Rheumatoid arthritis is a chronic health condition which causes pain and swelling in your joints.
According to the Australian Institute of Health and Welfare (AIHW) about 456,000 Australians (around 1 in 50 people) have rheumatoid arthritis. While it is most common in those over 75 years of age, most people are first diagnosed between the ages of 35 and 64 years. Women are more likely to be affected than men.
Rheumatoid arthritis is an autoimmune disease where your immune system mistakenly attacks the tissues around your joints. When this happens, some joints become swollen and painful. While the cause is still unknown, having a family history and smoking both increase the risk. Rheumatoid arthritis is quite different from osteoarthritis, which occurs when the cartilage that protects your joints breaks down.
Common symptoms of rheumatoid arthritis include:
- pain or swelling in the joints of both hands or both feet
- stiffness in your joints, particularly in the morning
- symmetrical pain and swelling (meaning that the same joints on both sides of the body are affected)
- persistent fatigue.
For some people, the symptoms gradually worsen. Others may have flareups followed by periods of time with little or no symptoms, which may last months or even years. Rheumatoid arthritis can cause permanent joint damage, but early diagnosis and treatment can help to prevent this. For this reason, it is important to see your doctor if you have symptoms.
The treatment of rheumatoid arthritis will depend on your symptoms and their severity. There are several medications that can help with pain management and reducing inflammation. These include:
- pain relief medications such as paracetamol and non-steroidal anti-inflammatory drugs (NSAIDs)
- corticosteroids (available as tablets or injections) which can help to manage pain and stiffness during flareups
- disease-modifying anti-rheumatic drugs (DMARDs) and biological DMARDs, which can help to reduce symptoms and joint damage.
There are also things that you can do to help to manage your rheumatoid arthritis, including:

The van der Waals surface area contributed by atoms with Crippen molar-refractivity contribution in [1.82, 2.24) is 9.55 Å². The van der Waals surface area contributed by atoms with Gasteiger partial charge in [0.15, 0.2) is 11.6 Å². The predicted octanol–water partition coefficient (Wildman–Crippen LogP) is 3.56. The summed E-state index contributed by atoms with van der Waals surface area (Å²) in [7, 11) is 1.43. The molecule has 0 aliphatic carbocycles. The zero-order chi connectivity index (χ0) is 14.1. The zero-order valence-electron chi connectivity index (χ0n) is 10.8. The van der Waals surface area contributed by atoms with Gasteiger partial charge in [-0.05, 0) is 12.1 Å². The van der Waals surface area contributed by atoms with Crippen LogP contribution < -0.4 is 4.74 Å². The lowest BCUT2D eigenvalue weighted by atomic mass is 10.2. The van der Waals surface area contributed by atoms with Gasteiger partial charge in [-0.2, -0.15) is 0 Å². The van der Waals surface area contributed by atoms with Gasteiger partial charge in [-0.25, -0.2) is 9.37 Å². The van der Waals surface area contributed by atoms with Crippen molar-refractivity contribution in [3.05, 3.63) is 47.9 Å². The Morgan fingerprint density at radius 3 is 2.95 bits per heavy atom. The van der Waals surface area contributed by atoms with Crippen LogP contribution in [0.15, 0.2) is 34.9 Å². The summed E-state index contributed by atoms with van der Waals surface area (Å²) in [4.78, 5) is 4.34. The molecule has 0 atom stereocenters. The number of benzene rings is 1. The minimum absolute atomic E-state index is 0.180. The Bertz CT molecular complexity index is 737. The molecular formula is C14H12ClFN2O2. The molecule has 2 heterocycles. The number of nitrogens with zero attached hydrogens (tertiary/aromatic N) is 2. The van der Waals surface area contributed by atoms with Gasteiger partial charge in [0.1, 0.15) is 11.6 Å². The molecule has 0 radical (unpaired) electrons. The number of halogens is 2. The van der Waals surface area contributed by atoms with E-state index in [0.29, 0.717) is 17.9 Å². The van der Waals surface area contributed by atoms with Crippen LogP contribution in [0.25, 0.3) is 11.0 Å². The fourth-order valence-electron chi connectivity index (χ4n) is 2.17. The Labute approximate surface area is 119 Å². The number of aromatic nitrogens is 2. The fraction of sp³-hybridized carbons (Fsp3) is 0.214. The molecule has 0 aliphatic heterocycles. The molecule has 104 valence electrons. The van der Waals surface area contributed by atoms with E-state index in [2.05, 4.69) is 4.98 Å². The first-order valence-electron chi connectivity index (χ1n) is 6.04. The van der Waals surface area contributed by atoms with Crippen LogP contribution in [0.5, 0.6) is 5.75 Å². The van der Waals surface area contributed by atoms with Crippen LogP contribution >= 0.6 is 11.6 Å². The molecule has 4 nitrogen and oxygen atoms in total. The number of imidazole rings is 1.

- Building healthy lifestyle habits, including eating a healthy diet (particularly a Mediterranean-style diet), exercising regularly, not smoking, managing stress levels and getting adequate sleep and rest.
- Learning how to protect your joints and manage your pain and fatigue.
- Seeking help from an occupational therapist if you need help with managing day-to-day activities due to joint pain and stiffness.
- Including more omega-3 fats in your diet (from oily fish, walnuts, flaxseeds and chia seeds) and considering an omega-3 supplement to help with reducing inflammation.
- Getting enough vitamin D from sensible sunlight exposure and/or supplements.
For more information:
- Australian Institute of Health and Welfare: Rheumatoid Arthritis
- Rheumatology: Condition Information
- Health Direct: Rheumatoid Arthritis
- Arthritis Australia: Rheumatoid Arthritis
- Better Health Channel: Rheumatoid Arthritis
Harrison SR, Li D, Jeffery LE, Raza K, Hewison M. Vitamin D, Autoimmune Disease and Rheumatoid Arthritis. Calcif Tissue Int. 2020 Jan;106(1):58-75. doi: 10.1007/s00223-019-00577-2. Epub 2019 Jul 8. PMID: 31286174; PMCID: PMC6960236.
Gioia C, Lucchino B, Tarsitano MG, Iannuccelli C, Di Franco M. Dietary Habits and Nutrition in Rheumatoid Arthritis: Can Diet Influence Disease Development and Clinical Manifestations? Nutrients. 2020 May 18;12(5):1456. doi: 10.3390/nu12051456. PMID: 32443535; PMCID: PMC7284442.